Updated: 11:25 p.m. | Posted: 5:45 p.m.
Hennepin County Commissioner Jeff Johnson defeated three challengers to win the Republican Party's nomination for governor.
With more than 91 percent of precincts statewide reporting, Johnson had more than 30 percent of the vote, outdistancing House Minority Leader Marty Seifert, businessman Scott Honour and state Rep. Kurt Zellers.
Johnson, who won the GOP endorsement this spring, will challenge Gov. Mark Dayton in November.
At his campaign party in Plymouth, Minn., Johnson said he will contrast his vision for Minnesota with Dayton's promises. He said he is going to run a positive race against the governor, whom he called a popular incumbent some say will be difficult to beat.
Johnson said he hopes his Republican primary opponents "walk side by side with us" throughout the rest if he campaign.
As the results came in, Johnson and his campaign advisers analyzed the returns by county. Early on, he said he felt confident about his chances.
"I'm hovering between 28 and 32 percent of the vote in most areas of the state," said Johnson, who banked on the Republican endorsement to help him win. "I thought it would take roughly 35 percent of the vote to win but I'm feeling pretty good right now."
Several of the party's other endorsed candidates, including State Auditor candidate Randy Gilbert and Attorney General candidate Scott Newman, were at Johnson's party.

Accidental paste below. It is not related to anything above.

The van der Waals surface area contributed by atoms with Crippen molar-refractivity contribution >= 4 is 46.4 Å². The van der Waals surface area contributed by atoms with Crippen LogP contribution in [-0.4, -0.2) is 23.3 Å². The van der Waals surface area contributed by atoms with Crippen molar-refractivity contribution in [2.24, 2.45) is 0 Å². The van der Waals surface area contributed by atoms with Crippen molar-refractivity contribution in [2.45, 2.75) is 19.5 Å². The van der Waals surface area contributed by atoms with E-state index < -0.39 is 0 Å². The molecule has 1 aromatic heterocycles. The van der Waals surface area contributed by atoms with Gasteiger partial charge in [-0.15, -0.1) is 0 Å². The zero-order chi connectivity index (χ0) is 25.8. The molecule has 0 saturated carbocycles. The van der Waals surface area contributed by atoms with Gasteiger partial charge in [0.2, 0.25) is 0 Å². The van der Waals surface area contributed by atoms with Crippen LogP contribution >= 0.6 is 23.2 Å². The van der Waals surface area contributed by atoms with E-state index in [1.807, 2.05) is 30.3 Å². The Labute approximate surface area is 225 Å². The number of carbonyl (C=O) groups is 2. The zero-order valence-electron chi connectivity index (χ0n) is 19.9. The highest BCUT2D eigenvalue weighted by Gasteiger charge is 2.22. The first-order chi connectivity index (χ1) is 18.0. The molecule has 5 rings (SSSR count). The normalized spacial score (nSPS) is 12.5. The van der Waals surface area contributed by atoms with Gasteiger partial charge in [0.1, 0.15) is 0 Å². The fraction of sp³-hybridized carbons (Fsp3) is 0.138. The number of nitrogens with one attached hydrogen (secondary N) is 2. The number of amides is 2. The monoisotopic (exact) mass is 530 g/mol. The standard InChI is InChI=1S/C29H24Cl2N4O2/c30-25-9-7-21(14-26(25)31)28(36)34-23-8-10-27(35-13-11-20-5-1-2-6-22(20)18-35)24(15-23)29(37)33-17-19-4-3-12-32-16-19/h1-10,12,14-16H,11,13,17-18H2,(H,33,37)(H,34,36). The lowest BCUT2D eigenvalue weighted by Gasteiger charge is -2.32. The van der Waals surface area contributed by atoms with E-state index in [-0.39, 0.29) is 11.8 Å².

Johnson, who served in the Minnesota House from 2000 until 2006, won his current job in 2008, after running for state attorney general in 2006 and losing by a wide margin.
His inability to win that statewide race may have played a factor in his opponents' decisions to challenge him. Republicans have traditionally agreed to drop out of the race if they don't win the endorsement from state convention delegates as Seifert did four years ago when he stepped aside and backed Tom Emmer.
Johnson's campaign adviser, Gregg Peppin, spent much of the night paying close attention to how well his candidate does in northeastern Minnesota and in the western Twin Cities suburbs.
Peppin said he heard many people supported Johnson because he is the GOP's endorsed candidate.
"The anecdotal support is strong for the endorsed candidates," Peppin said. "We'll see if that translates into actual people go to the polls and vote."
Zellers, of Maple Grove, campaigned on his work in the Legislature and borrowed a page from former Gov. Tim Pawlenty, who won the governor's race in 2002 after pledging not to raise taxes.
A former House speaker, Zeller hoped voters would remember how he and other Republicans in the Legislature refused Gov. Dayton's demands to raise taxes to balance the state budget. However, Zellers failed in his attempt to maintain Republican control of the House in 2012. Democrats won in part by blaming Republicans for the government shutdown.
In his concession speech, Zellers said he was prepared to help Johnson defeat Dayton in the general election.
"I'll be happy to raise money, to recommend him to my family, co-workers, anyone who voted for me," Zellers said. "I want to see Mark Dayton retired from politics."
Zellers said his candidacy was hurt by low voter turnout. He also said the party's endorsement of Johnson figured in the outcome.